How to manage the influx of job seekers in January

As a business you probably already know that when the New Year comes, so do the resolutions and with resolutions come the job seekers. This ultimately makes it one of the busiest times of year for businesses and HR professionals.

Let’s face it, the entire hiring process can be longwinded and gruelling, so it’s important to make sure things run as smoothly and efficiently as possible for you and the job seekers.

job seekers

Experts at referencing IScreenYouScreen advise how to manage the influx of job seekers in January:

  • Social media can be a pain in most cases, however, when it comes to hiring someone new, social media platforms can tell you a lot about the person you are considering. LinkedIn can be a powerful tool to find out whether dates of previous employment and education match the information provided on the CV you have received. Don’t panic, checking someone’s social media before making first contact isn’t stalking – it’s research!
  • Arrange a meeting as soon as possible if you like the look of their application. Communicating over email and hiding behind a screen makes it a lot easier for someone to lie. Getting them in person will make things a lot easier, as you will be able to read the candidate’s body language and ask them on the spot questions. Putting them under pressure will show you the kind of colleague they would be in the position you are offering.
  • To find out if the candidate is able to fulfil the requirements of the role, test them on tasks they would be doing if they filled the position. If the job involves a lot of writing, then set a written task, if the job requires technical skill, then give them a problem with three hours to solve it. This way you will be able to see the candidate’s real skills and abilities rather than trusting what they have written on a sheet of paper. Just remember, if you are planning on setting a task, make sure you inform the candidate before hand.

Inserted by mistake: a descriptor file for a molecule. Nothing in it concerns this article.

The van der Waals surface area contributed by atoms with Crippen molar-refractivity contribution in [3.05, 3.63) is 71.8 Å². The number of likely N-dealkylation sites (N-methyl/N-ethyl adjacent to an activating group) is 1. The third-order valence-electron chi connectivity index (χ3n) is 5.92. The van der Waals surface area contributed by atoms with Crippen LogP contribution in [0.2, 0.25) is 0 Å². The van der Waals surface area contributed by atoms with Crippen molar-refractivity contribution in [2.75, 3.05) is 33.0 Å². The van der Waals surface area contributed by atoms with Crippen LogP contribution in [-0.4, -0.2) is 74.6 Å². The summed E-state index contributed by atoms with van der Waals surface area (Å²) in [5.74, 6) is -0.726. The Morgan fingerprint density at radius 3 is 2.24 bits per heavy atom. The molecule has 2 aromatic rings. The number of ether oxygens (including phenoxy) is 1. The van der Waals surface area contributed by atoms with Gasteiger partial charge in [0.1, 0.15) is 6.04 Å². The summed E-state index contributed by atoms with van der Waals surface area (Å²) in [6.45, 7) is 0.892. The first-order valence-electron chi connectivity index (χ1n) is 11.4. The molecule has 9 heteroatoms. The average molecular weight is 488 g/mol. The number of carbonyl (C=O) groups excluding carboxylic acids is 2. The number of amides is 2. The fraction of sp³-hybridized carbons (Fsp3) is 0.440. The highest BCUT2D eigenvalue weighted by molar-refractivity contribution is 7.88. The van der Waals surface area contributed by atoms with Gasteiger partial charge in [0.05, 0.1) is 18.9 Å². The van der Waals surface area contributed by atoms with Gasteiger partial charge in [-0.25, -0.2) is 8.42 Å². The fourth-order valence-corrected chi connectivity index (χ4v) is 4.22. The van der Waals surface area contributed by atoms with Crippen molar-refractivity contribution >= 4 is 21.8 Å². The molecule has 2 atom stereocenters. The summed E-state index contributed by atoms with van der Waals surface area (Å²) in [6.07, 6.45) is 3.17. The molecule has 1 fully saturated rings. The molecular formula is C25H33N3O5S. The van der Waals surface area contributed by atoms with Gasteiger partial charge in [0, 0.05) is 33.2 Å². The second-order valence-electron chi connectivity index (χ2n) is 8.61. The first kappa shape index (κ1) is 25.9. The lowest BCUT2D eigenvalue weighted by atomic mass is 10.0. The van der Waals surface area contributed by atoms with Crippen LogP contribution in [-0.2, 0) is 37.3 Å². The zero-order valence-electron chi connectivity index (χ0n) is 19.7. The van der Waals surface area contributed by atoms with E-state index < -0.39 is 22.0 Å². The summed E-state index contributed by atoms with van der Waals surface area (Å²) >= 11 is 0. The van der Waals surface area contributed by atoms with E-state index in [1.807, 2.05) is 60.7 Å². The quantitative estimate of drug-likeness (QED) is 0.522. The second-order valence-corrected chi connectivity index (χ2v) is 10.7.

• Ask them the right questions when you interview them, talking about previous employment and roles they have been in is your best opportunity to suss out what they are capable of. Questions that include their reasons for leaving and the responsibilities they had when they worked at a previous job will make it easier for you to judge them as a person and employee.
  • Screening candidates is one of the most crucial steps that shouldn’t be forgotten about. We saw it on The Apprentice just last month: people lie and providing false referees is one of the most common things to do, along with lying about grades and reasons for leaving previous roles. Screening can be time-consuming and cost a lot of money if outsourced. The best way to screen candidates is to keep it in-house and use a software to make the process quicker, easier, more accurate and cheaper.

Preparing for the January rush is important and can help ease the workload, because the last thing you want is to have a great Christmas break and come back to an unbearable workload.

By Simon Houlton, CEO, IScreenYouScreen